Examples: How to use stative verbs
  • I am wanting some food.
  • I want some food.

Another way is to look at the meaning of the sentence and ask yourself if the verb shows what someone does or how someone feels or is. If the verb describes what someone does, it is an action verb. Otherwise, it is probably a stative verb.

Action verbs vs. linking verbs

Action verbs should not be confused with linking verbs, like “be,” “become,” and “seem.” Linking verbs connect the subject of a sentence with a subject complement (i.e., a noun or adjective that describes it).

Unlike action verbs, linking verbs do not describe an action, but add more details about the subject, such as how it looks or tastes.

For example, the sentence “The children seem happy” uses the linking verb “seem” to link the subject (“the children”) with the adjective (“happy”).

Some verbs can be either linking verbs or action verbs. If you are unsure, try replacing the linking verb with a conjugated form of the verb “be.” If the sentence still makes sense, then it is a linking verb.

Examples: Action verbs vs. linking verbs
This pasta tastes delicious.
He tasted the soup and said it was too salty.

You look exhausted.
We all took turns looking through the microscope.

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Worksheet: Action verbs

To test your understanding of action verbs, try the worksheet below. Choose the correct answer for each question.

  1. Which one of the following words is not an action verb?
    • run
    • understand
    • produce
  2. Which one of the following is an action verb?
    • believe
    • kick
    • agree
  3. Choose the correct form to complete the sentence:
    • Are you baking cookies? They_______[smell/are smelling] delicious!
  1. Understand is not an action verb, but a stative verb because we can’t use it in a continuous tense. For example, “I’m not understanding you at all” is incorrect.
  1. Kick is an action verb, while “believe” and “agree” are both stative verbs.
  1. Smell is correct because it is a stative verb and cannot be used in the present continuous.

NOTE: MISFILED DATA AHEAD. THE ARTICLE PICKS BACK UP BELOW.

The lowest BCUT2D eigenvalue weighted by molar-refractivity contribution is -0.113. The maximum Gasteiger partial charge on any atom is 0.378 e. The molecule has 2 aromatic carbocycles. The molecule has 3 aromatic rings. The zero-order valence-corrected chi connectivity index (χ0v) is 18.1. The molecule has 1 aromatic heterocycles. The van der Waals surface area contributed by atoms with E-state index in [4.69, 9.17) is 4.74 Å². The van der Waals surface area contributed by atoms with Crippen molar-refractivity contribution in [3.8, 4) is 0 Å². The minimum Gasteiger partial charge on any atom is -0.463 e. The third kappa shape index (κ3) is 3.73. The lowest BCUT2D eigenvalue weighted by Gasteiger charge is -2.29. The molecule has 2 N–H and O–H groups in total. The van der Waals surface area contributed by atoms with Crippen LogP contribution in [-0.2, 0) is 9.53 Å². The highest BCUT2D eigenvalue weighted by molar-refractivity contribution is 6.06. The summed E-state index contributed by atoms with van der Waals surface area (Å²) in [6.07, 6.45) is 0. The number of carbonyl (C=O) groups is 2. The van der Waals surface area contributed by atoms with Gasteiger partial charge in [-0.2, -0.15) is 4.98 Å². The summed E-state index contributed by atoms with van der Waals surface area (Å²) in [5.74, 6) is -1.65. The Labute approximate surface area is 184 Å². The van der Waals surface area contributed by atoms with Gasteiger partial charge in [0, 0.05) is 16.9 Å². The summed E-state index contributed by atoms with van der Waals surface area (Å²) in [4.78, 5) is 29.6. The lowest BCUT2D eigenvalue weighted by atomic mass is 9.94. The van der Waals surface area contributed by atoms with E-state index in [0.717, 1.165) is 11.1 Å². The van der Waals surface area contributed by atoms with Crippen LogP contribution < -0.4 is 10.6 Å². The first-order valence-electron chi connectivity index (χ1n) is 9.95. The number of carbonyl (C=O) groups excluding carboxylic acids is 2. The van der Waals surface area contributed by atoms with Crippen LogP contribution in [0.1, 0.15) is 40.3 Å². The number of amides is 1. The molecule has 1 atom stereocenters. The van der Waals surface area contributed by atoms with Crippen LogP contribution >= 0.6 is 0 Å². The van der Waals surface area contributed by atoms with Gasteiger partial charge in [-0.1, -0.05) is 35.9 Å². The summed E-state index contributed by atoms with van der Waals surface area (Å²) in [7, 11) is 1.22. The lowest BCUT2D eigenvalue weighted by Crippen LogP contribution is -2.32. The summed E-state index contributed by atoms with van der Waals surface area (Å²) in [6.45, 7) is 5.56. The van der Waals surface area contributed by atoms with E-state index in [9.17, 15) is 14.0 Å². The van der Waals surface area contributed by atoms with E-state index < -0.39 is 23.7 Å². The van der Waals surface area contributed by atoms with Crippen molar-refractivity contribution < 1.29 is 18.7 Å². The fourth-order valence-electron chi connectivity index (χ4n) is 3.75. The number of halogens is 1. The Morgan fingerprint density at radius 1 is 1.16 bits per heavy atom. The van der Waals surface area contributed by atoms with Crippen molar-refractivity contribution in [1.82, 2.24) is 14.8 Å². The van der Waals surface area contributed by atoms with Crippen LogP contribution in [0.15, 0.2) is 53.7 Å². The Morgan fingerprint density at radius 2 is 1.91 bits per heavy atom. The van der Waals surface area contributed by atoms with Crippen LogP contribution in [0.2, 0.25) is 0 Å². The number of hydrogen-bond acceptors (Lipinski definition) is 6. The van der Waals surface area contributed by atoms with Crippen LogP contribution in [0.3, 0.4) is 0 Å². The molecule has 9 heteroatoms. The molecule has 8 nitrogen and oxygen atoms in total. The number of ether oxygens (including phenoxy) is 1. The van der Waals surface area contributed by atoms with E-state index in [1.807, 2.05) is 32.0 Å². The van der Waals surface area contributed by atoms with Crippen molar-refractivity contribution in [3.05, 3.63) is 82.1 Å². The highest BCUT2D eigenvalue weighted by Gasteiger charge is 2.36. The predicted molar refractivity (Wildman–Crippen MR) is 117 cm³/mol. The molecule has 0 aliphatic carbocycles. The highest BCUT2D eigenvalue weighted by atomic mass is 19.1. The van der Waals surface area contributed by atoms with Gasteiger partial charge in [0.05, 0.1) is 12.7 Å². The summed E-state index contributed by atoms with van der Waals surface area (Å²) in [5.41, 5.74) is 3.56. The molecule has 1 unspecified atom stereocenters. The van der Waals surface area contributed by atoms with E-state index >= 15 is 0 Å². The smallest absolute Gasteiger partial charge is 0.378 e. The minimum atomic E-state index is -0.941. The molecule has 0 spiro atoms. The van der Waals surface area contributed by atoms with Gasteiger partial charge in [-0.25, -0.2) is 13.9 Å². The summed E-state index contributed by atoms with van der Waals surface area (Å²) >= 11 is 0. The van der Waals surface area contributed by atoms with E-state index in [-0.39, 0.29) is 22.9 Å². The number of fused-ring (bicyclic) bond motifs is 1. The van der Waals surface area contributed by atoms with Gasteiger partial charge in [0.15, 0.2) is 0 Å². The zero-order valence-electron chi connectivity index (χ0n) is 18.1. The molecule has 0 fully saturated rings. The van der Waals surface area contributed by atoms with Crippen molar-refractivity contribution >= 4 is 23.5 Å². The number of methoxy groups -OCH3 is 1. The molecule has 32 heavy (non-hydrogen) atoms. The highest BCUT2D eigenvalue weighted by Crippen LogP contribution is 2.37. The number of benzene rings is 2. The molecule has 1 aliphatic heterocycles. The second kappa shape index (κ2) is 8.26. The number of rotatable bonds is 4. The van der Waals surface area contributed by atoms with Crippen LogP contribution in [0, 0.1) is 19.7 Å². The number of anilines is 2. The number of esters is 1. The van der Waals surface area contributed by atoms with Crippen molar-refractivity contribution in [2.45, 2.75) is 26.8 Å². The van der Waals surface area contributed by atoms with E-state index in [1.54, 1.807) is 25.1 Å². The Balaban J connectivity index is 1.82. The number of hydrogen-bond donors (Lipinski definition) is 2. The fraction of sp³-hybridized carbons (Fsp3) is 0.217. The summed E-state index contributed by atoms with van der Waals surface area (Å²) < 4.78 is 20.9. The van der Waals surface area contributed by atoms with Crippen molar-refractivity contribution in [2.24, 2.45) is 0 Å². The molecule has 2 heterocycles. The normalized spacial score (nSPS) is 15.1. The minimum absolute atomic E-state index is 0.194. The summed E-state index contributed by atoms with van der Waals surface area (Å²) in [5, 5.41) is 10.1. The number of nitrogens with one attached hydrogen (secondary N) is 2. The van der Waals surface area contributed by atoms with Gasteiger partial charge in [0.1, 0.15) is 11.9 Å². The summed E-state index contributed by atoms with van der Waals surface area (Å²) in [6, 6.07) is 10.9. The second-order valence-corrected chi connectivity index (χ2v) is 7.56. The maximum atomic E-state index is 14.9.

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If you want to know more about commonly confused words, definitions, common mistakes, and differences between US and UK spellings, make sure to check out some of our other language articles with explanations, examples, and quizzes.

Frequently asked questions

What are the different types of verbs?

There are many ways to categorize verbs into various types. A verb can fall into one or more of these categories depending on how it is used.

Some of the main types of verbs are:

How can I tell if a word is an action verb?

If you are unsure whether a word is an action verb, consider whether it is describing an action (e.g., “run”) or a state of being (e.g., “understand”). If the word describes an action, then it’s an action verb.

What is the function of an action verb?

The function of an action verb is to describe what the subject of the sentence is doing. For example, in the sentence “You have been working since 7 o’clock this morning,” the action verb “work” shows us what the subject (“you”) has been doing.

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      Kassiani Nikolopoulou

      Kassiani has an academic background in Communication, Bioeconomy and Circular Economy. As a former journalist she enjoys turning complex scientific information into easily accessible articles to help students. She specializes in writing about research methods and research bias.